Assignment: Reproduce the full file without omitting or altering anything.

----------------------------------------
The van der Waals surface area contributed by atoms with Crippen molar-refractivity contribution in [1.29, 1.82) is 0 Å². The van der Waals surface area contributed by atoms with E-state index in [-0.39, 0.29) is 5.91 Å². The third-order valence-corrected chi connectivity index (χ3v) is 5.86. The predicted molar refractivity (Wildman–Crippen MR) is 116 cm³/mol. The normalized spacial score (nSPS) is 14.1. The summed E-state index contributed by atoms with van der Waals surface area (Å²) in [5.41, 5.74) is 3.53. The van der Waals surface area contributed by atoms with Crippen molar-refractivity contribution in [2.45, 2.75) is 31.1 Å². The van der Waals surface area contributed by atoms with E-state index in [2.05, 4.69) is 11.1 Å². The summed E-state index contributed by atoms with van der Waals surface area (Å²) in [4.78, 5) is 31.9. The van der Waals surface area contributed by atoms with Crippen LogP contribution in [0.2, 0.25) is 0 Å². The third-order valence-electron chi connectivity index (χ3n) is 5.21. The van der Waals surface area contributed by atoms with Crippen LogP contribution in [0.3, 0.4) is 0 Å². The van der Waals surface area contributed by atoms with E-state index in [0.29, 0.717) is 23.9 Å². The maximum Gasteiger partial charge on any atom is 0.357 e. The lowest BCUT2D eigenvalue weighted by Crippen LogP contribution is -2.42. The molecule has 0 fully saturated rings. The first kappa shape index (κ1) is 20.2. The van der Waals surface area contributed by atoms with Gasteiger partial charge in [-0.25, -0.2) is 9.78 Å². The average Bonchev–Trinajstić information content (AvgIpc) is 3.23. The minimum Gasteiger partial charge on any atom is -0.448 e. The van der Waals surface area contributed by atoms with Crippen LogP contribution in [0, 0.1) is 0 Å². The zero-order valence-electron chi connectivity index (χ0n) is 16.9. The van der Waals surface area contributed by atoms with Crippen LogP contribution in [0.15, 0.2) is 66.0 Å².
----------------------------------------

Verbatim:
The van der Waals surface area contributed by atoms with Crippen molar-refractivity contribution in [1.29, 1.82) is 0 Å². The van der Waals surface area contributed by atoms with E-state index in [-0.39, 0.29) is 5.91 Å². The third-order valence-corrected chi connectivity index (χ3v) is 5.86. The predicted molar refractivity (Wildman–Crippen MR) is 116 cm³/mol. The normalized spacial score (nSPS) is 14.1. The summed E-state index contributed by atoms with van der Waals surface area (Å²) in [5.41, 5.74) is 3.53. The van der Waals surface area contributed by atoms with Crippen molar-refractivity contribution in [2.45, 2.75) is 31.1 Å². The van der Waals surface area contributed by atoms with E-state index in [2.05, 4.69) is 11.1 Å². The summed E-state index contributed by atoms with van der Waals surface area (Å²) in [4.78, 5) is 31.9. The van der Waals surface area contributed by atoms with Crippen LogP contribution in [0.2, 0.25) is 0 Å². The third-order valence-electron chi connectivity index (χ3n) is 5.21. The van der Waals surface area contributed by atoms with Crippen LogP contribution in [0.3, 0.4) is 0 Å². The van der Waals surface area contributed by atoms with E-state index in [0.29, 0.717) is 23.9 Å². The maximum Gasteiger partial charge on any atom is 0.357 e. The lowest BCUT2D eigenvalue weighted by Crippen LogP contribution is -2.42. The molecule has 0 fully saturated rings. The first kappa shape index (κ1) is 20.2. The van der Waals surface area contributed by atoms with Gasteiger partial charge in [-0.25, -0.2) is 9.78 Å². The average Bonchev–Trinajstić information content (AvgIpc) is 3.23. The minimum Gasteiger partial charge on any atom is -0.448 e. The van der Waals surface area contributed by atoms with Crippen LogP contribution in [0, 0.1) is 0 Å². The zero-order valence-electron chi connectivity index (χ0n) is 16.9. The van der Waals surface area contributed by atoms with Crippen LogP contribution in [0.15, 0.2) is 66.0 Å².